The Australia Institute’s ‘Budget in Reply’


The Treasurer has just done the books for Australia and many of you will be preparing to do your own as the end of the financial year approaches. Don’t forget that all donations of $2 and above to The Australia Institute are tax-deductible. So if you’ve enjoyed receiving Between the Lines, please consider donating before June 30 or if you’re in a position to Love your think tank even more, please consider becoming a monthly donor.

The missing $24 billion

budget If this budget had a cliché it would be ‘missed opportunity’. If the Gillard Government collected the same rate of tax that the previous Liberal Government did they would have an extra $24 billion per year to spend on their priorities.

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Spreading the benefits of the boom only so far

mining Beyond the feel-good sound bite, how accurate is it to describe the budget as spreading the benefits of the boom? All of the $4 billion in subsidies to the mining industry were left untouched.

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Flick pass to Glenn Stevens

bank The government’s obsession with achieving a surplus of one per cent of GDP seems to be the new medium term goal around which spending decisions have to conform. The problem of short term macroeconomic stability now appears to be the job of the Reserve Bank and the Commonwealth is to avoid any responsibility. This division of responsibilities is new.

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A promise delayed is a promise denied

global Australia is one of the wealthiest countries in the world living in the wealthiest point in world history and in the middle of a mining boom.  Australia can afford to respond to those in need both within and beyond our borders, especially if it is so keen to pursue a greater international role through gaining a seat on the UN Security Council.

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What history teaches us about a boom

bust Reading this year’s budget one is reminded of the cargo cult mentality that was expressed by Treasury in the late years of the Fraser government. Substitute Japan for China and this could be 1979 or 1980.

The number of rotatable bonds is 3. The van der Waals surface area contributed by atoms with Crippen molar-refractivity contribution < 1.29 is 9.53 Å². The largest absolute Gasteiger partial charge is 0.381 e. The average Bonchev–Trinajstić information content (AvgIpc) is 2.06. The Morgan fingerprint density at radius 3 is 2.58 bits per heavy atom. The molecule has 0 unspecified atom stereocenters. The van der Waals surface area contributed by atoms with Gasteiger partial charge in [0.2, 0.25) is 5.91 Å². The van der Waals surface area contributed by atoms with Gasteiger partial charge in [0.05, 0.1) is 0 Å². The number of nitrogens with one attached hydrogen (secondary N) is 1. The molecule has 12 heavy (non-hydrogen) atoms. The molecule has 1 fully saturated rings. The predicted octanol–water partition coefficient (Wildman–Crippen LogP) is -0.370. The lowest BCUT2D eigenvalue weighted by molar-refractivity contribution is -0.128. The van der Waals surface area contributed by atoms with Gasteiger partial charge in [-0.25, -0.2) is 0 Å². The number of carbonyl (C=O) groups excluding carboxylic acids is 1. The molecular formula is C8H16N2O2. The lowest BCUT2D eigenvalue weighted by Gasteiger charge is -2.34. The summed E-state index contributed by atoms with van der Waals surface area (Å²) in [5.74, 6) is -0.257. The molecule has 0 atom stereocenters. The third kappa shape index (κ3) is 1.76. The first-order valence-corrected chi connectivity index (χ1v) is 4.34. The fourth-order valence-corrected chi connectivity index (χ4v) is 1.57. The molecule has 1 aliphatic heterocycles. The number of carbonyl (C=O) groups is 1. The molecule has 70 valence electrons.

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Thank you for helping us go viral!

Is Australia a high tax country? Thank you to all our Facebook and Twitter fans who contributed to the great success of our ‘Is Australia a high tax country?‘ infographic. It has had more than 25,000 views and more than 1,700 shares. Not bad for our first attempt!

Over the coming months we hope to release a steady flow of infographics to promote our research and increase our social media presence.

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Recent publications

TAIAre unemployment benefits adequate in Australia? R Denniss and D Baker, 23 April

Pouring fuel on the fire: The nature and extent of Federal Government subsidies to the mining industry, M Grudnoff, 18 April

Match making: Using data-matching to find people missing out on government assistance, D Baker, 18 April

Showing their helping hand: The selective promotion of government assistance, D Baker, 18 April

Too much of a good thing? The macroeconomic case for slowing down the mining boom, R Denniss and M Grudnoff, 2 April

Job creator of job destroyer? An analysis of the mining boom in Queensland, M Grudnoff, 20 March

Justice for all: Giving Australians greater access to the legal system, R Denniss, J Fear and E Millane, 19 March

For a full list of our publications, click here. All papers can be downloaded for free.

Recent Media


 As the miners look tough, the government looks weak, Crikey, 7 May

 Super changes penalise rich, ABC (PM), 3 May

NAB keeps a bit on the side, giving rivals excuse to avoid full rate cut, The Canberra Times, 3 May

Banks hoard rates cut despite huge pressure, The Daily Telegraph, 3 May

End the price gouging, The Financial Review, 3 May

National Australia Bank breaks Mexican stand-off on rates, The Daily Telegraph, 3 May

Forget emotion on banking decisions, The Sydney Morning Herald, 30 April

How we are blinded by the banks, The Sydney Morning Herald30 April

Put pressure on big banks, The Canberra Times, 28 April

Survey indicates unemployment benefits are not enough to live on, The Canberra Times, 24 April

Some university degrees are a waste of time, say experts, The Daily Telegraph, 24 April


calendar Politics in the Pub Canberra

Indonesia and the live export trade – Lyn White, Animals Australia

Wednesday 23 May6 – 7pm (doors open at 5.30pm)The Lounge Bar, Level 3, The Uni Pub17 London Circuit, Canberra

Australia’s 20-year search for a coherent, workable and moral asylum policy – Father Frank Brennan AO

Wednesday 27 June6 – 7pm (doors open at 5.30pm)The Lounge Bar, Level 3, The Uni Pub17 London Circuit, Canberra

Politics in the Pub is FREE

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